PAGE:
Austerity in the UK is taking its toll as fewer British holidaymakers ventured to Dubai in the first quarter of the year.
The number of guests checking into Dubai's hotels from the UK between January and March fell 2 per cent to 184,203 from 187,948 visitors in the same period last year, according to figures from the Dubai Department of Tourism and Commerce Marketing.
But overall, the Dubai market enjoyed a 14 per cent increase in the number of hotel guests. The drop in UK numbers, while small, is significant because more tourists from that country than anywhere else visit Dubai.
"The UK economy is down," said Syed Zulfiqar Mehdi, the director of sales and marketing at the Samaya Hotel in Dubai.
"That is a major cause of the problem. The price might have been a little bit higher compared to last year because in this first quarter every hotel has done very well. People in the UK have a very different budget to travel."
British consumers have seen their spending power decrease amid an economic environment of austerity, including an increase in value-added tax introduced at the beginning of the year.
Mr Mehdi said the unrest in some parts of the Middle East may also have deterred some prospective tourists from the UK from holidaying in Dubai.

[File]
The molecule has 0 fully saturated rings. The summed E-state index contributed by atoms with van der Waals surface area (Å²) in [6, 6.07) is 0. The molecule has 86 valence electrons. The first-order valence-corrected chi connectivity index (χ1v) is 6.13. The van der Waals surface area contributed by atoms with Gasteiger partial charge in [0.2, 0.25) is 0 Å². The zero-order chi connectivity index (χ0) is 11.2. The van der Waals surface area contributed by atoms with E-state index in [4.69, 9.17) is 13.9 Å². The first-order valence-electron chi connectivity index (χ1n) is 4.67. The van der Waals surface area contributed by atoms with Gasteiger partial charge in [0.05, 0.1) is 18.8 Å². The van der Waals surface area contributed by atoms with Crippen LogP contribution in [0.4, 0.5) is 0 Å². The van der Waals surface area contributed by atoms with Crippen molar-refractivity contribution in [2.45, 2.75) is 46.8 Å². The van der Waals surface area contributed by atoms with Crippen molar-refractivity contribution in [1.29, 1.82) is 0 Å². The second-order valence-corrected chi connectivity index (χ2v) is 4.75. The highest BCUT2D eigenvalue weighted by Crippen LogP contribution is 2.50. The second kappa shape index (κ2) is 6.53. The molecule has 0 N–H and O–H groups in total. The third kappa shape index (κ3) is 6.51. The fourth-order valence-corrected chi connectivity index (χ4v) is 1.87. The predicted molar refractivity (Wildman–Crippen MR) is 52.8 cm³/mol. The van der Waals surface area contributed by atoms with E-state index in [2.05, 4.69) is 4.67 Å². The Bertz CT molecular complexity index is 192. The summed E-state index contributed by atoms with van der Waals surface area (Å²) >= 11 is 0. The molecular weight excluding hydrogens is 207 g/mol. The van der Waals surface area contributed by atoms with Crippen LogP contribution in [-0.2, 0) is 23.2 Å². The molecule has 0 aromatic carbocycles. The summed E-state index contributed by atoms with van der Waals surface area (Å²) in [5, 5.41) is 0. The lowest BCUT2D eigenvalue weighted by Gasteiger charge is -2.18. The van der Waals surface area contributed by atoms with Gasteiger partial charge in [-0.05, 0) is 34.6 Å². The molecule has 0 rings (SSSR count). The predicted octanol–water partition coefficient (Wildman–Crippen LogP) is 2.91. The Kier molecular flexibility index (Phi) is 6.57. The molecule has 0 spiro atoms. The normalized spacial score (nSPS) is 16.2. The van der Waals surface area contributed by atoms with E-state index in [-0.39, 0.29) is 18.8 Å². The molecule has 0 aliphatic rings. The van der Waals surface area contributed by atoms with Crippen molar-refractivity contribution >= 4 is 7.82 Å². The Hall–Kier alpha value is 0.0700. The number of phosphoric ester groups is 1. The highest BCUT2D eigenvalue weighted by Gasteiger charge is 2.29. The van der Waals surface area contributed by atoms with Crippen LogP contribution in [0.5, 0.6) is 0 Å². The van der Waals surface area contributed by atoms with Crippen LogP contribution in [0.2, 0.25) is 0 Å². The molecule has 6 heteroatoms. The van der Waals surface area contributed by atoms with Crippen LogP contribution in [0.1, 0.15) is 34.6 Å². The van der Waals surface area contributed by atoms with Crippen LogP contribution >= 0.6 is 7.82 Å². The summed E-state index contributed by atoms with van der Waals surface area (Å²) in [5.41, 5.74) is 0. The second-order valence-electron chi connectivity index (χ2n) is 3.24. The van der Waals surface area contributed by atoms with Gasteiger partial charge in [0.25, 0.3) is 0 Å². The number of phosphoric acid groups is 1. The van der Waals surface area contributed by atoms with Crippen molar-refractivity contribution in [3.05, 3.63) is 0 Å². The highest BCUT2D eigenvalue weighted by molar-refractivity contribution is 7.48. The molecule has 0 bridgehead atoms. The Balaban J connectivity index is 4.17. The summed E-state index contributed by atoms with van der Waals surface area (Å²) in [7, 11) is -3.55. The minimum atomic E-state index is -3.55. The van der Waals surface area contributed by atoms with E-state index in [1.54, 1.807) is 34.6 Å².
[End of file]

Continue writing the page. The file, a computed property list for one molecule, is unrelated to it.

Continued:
"A lot of people who don't have enough exposure to the Middle East mix everything together, even though Dubai is an unaffected area."
The emirate managed to more than compensate for the drop in UK visitors, however, as more guests came from China and the GCC.
Hoteliers reported soaring occupancy levels as many GCC travellers were diverted to Dubai after abandoning plans to holiday in places such as Egypt that were affected by unrest.
A total of 2.38 million guests stayed in Dubai's hotels in the first quarter, up from 2.09 million during thesame period last year, according to the tourism department.
Hotel revenues grew more than 16 per cent during the period to Dh4.36 billion (US$1.18bn), up from Dh3.75bn.
There was an 18 per cent increase in the number of hotel guests from China to 54,802 in the first quarter from 46,401 the year before.
"Definitely the increase otherwise is because Dubai has benefited from everything that is happening around the region," said Harjinder Singh, a hotel consultant at CB Richard Ellis.
A survey by Sunshine.co.uk, a travel agency based in the UK, found Dubai was perceived as the fifth least safe destination by respondents concerned about arrests over alcohol or drug offences.
The tourism department and the British Foreign and Commonwealth Office have both issued guidelines warning about regulations on alcohol, swearing, and public displays of affection to British tourists visiting Dubai after a series of highly publicised incidents.